PRIMARY SEXUAL DYSFUNCTION IN WOMEN WITH MS
The most frequently described symptoms in women include decreased sexual desire, diminished orgasm, difficulties with vaginal lubrication, and fatigue that interferes with sexual activity. Decreased vaginal lubrication can be treated with water-soluble lubricants, and dysesthesias may be relieved with medication for nerve pain.
Similar to the male anatomy, nitrergic nerves are present in the corpus cavernosum of the clitoris and vaginal wall, so there is good rationale for expecting sildenafil (Viagra®) to have a positive effect. A randomized control trial is currently under way. Studies of this agent in women with sexual dysfunction suggest that sildenafil may be beneficial in a proportion of patients, particularly when lubrication is an issue.
Decreased Vaginal Lubrication
Vaginal lubrication is controlled by multiple pathways in the brain and spinal cord, similar to the erectile response in men. Decreased vaginal lubrication can be addressed by using generous amounts of water-soluble lubricants, such as K-Y Jelly®, Replens®, or Astroglide®. It is not advisable to use petroleum based jellies (e.g., Vaseline®) for vaginal lubrication due to the greatly increased risk of bacterial infection.
Uncomfortable genital sensory disturbances, including burning, pain, or tingling, can sometimes be relieved with gabapentin (Neurontin®), carbamazepine (Tegretol®), phenytoin (Dilantin®) or divalproex (Depakote®) or by a tricyclic antidepressant such as amitriptyline (Elavil®). Decreased genital sensation can sometimes be overcome by more vigorous stimulation, either manually, orally, or with the use of a vibrator. Exploring alternative sexual touches, positions, and behaviors, while searching for those that are the most pleasurable, is often very helpful. Masturbation with a partner observing or participating can provide important information about ways to enhance sexual interactions.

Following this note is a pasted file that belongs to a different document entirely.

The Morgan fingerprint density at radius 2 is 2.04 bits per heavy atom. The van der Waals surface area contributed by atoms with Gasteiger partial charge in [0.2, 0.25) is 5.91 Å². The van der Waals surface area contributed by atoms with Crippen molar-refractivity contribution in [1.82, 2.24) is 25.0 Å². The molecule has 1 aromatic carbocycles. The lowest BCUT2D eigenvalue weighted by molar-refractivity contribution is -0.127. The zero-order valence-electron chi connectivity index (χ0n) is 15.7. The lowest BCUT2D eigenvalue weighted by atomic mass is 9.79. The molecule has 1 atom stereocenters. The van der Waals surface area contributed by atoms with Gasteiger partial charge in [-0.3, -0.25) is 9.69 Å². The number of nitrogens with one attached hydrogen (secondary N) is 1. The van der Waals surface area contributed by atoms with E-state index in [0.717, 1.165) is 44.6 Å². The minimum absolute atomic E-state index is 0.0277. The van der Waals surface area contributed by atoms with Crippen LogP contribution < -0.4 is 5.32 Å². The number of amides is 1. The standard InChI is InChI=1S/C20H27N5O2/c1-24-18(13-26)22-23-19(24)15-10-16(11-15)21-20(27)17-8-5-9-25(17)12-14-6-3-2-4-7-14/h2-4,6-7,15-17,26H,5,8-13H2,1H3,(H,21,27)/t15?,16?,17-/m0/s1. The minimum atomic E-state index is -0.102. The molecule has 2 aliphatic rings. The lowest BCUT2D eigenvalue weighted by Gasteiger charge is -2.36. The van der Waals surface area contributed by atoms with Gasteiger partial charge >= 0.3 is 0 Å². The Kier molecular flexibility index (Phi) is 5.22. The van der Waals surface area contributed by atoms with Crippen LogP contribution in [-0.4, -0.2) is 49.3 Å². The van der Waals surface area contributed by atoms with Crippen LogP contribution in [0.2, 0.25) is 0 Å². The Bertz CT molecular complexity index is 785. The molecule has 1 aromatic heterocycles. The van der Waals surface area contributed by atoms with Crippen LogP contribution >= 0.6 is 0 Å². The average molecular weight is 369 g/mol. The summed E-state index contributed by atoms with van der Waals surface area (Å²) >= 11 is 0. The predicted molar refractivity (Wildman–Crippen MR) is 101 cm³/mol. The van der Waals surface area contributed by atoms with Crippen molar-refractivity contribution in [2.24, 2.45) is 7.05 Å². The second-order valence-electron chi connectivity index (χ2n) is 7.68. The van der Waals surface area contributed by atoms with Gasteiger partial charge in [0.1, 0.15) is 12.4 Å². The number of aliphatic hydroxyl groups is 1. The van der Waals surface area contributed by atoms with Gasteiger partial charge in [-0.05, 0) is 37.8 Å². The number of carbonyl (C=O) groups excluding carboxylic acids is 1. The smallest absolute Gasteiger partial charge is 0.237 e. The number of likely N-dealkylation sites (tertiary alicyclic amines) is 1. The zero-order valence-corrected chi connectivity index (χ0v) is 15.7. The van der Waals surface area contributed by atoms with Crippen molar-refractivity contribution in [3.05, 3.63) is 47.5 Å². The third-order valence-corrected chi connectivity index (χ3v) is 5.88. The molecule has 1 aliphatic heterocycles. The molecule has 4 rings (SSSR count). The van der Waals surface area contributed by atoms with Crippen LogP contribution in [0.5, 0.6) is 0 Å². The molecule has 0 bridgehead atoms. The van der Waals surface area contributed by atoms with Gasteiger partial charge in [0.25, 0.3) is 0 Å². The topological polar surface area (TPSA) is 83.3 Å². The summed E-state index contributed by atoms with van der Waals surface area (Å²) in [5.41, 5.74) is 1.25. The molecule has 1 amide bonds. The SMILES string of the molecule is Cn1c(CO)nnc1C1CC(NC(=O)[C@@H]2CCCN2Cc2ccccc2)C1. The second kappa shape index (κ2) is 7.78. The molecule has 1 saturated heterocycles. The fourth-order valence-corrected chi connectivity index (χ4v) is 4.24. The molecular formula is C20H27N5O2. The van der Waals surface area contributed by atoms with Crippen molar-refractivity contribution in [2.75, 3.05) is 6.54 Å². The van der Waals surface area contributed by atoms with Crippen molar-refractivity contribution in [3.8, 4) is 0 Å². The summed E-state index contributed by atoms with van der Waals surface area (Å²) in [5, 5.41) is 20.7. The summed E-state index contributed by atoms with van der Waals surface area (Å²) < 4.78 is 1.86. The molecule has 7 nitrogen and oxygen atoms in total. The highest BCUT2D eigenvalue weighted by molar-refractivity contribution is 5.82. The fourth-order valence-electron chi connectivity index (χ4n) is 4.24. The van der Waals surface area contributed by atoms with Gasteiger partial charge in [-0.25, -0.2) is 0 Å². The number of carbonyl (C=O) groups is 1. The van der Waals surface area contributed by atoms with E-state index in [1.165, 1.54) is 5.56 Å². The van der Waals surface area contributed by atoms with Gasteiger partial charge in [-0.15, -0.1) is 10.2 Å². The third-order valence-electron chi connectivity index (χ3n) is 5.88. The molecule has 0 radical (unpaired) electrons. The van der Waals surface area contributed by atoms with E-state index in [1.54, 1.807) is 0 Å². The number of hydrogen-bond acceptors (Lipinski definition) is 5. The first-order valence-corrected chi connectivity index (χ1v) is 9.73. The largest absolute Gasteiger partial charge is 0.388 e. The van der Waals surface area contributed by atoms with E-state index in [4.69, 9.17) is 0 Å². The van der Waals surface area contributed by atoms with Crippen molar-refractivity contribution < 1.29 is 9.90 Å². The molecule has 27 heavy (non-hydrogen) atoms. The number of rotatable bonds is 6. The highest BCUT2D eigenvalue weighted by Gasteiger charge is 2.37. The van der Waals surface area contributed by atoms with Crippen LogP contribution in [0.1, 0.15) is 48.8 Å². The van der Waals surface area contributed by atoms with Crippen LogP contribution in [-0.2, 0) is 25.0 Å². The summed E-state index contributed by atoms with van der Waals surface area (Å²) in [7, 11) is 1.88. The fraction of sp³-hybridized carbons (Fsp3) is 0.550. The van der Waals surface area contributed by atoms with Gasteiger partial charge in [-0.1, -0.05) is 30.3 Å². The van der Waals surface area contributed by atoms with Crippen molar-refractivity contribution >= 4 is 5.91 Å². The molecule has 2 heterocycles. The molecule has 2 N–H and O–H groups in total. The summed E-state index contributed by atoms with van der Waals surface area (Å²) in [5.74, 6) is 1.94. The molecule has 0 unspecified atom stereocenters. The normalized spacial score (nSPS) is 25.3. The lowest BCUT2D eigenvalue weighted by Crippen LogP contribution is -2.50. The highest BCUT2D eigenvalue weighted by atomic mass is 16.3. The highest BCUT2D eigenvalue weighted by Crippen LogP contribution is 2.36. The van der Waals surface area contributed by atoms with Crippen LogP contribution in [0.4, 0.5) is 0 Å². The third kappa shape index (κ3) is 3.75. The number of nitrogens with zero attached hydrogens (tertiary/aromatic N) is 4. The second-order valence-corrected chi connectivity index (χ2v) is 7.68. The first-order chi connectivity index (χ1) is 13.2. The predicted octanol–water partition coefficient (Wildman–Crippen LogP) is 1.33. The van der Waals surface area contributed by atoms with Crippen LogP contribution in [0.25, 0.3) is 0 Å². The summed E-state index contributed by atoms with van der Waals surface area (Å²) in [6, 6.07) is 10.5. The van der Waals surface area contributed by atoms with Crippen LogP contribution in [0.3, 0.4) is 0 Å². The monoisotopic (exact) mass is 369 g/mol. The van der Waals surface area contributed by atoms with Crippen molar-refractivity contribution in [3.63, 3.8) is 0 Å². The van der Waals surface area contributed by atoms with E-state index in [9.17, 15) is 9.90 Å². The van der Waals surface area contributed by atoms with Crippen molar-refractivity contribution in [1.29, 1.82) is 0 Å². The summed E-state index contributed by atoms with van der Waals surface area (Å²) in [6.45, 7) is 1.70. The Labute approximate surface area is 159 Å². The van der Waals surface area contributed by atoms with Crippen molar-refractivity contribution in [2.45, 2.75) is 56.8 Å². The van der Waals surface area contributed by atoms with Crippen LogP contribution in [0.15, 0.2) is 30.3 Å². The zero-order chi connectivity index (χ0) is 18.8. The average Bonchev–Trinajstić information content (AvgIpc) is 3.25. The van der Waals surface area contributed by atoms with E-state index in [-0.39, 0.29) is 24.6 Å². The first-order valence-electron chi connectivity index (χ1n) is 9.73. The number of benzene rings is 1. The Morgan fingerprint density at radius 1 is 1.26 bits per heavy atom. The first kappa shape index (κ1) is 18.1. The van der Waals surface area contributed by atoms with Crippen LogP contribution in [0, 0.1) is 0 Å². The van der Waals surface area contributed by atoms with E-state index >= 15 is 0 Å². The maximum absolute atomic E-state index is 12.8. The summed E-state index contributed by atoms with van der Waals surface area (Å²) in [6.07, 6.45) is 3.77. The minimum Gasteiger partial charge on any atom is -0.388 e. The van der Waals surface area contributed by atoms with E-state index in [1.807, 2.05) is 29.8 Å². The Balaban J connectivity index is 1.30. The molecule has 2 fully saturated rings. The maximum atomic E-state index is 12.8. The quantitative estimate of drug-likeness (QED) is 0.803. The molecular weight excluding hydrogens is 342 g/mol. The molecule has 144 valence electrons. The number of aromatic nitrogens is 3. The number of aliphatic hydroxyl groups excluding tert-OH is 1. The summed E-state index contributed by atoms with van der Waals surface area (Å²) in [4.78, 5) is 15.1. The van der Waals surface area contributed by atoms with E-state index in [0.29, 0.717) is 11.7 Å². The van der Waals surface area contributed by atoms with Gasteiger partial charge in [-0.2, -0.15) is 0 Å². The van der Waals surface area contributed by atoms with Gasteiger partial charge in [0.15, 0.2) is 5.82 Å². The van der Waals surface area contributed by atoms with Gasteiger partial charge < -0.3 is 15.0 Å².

MS can interfere directly or indirectly with orgasm. In women and men, orgasm depends on nervous system pathways in the brain (the center of emotion and fantasy during masturbation or intercourse), and pathways in the sacral, thoracic, and cervical parts of the spinal cord. If these pathways are disrupted by plaques, sensation and orgasmic response can be diminished or absent.
In addition, orgasm can be inhibited by secondary (indirect physical) symptoms, such as sensory changes, cognitive problems, and other MS symptoms. Tertiary (psychosocial or cultural) orgasmic dysfunction stems from anxiety, depression, and loss of sexual self-confidence or sexual self-esteem, each of which can inhibit orgasm.
Treatment of orgasmic loss in MS depends on understanding the factors that are contributing to the loss, and appropriate symptom management of the interfering problems.